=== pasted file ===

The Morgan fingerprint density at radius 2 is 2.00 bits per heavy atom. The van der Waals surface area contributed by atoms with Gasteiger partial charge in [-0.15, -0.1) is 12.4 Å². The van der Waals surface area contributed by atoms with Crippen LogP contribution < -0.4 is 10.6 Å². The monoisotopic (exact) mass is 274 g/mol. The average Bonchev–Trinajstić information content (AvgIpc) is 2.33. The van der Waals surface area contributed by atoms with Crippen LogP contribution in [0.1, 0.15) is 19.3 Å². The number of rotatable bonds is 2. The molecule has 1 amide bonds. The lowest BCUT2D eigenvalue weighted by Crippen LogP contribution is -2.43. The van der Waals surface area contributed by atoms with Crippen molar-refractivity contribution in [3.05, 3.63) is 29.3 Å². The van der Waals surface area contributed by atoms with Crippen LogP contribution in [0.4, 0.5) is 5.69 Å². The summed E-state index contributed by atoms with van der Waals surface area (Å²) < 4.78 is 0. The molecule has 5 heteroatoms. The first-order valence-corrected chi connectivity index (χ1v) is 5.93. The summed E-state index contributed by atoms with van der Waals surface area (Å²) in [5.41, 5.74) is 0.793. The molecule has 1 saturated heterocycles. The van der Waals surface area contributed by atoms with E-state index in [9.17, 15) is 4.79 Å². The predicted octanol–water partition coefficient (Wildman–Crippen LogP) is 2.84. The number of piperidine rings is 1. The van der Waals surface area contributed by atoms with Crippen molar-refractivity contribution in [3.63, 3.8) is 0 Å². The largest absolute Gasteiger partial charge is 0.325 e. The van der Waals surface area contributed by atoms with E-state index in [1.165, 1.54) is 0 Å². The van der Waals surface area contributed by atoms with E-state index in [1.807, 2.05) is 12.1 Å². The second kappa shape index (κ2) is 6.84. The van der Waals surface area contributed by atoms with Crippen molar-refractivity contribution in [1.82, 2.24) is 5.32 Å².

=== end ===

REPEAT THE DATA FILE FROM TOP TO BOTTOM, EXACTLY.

The Morgan fingerprint density at radius 2 is 2.00 bits per heavy atom. The van der Waals surface area contributed by atoms with Gasteiger partial charge in [-0.15, -0.1) is 12.4 Å². The van der Waals surface area contributed by atoms with Crippen LogP contribution < -0.4 is 10.6 Å². The monoisotopic (exact) mass is 274 g/mol. The average Bonchev–Trinajstić information content (AvgIpc) is 2.33. The van der Waals surface area contributed by atoms with Crippen LogP contribution in [0.1, 0.15) is 19.3 Å². The number of rotatable bonds is 2. The molecule has 1 amide bonds. The lowest BCUT2D eigenvalue weighted by Crippen LogP contribution is -2.43. The van der Waals surface area contributed by atoms with Crippen molar-refractivity contribution in [3.05, 3.63) is 29.3 Å². The van der Waals surface area contributed by atoms with Crippen LogP contribution in [0.4, 0.5) is 5.69 Å². The summed E-state index contributed by atoms with van der Waals surface area (Å²) < 4.78 is 0. The molecule has 5 heteroatoms. The first-order valence-corrected chi connectivity index (χ1v) is 5.93. The summed E-state index contributed by atoms with van der Waals surface area (Å²) in [5.41, 5.74) is 0.793. The molecule has 1 saturated heterocycles. The van der Waals surface area contributed by atoms with E-state index in [9.17, 15) is 4.79 Å². The predicted octanol–water partition coefficient (Wildman–Crippen LogP) is 2.84. The number of piperidine rings is 1. The van der Waals surface area contributed by atoms with Crippen molar-refractivity contribution in [3.63, 3.8) is 0 Å². The largest absolute Gasteiger partial charge is 0.325 e. The van der Waals surface area contributed by atoms with E-state index in [1.165, 1.54) is 0 Å². The van der Waals surface area contributed by atoms with E-state index in [1.807, 2.05) is 12.1 Å². The second kappa shape index (κ2) is 6.84. The van der Waals surface area contributed by atoms with Crippen molar-refractivity contribution in [1.82, 2.24) is 5.32 Å².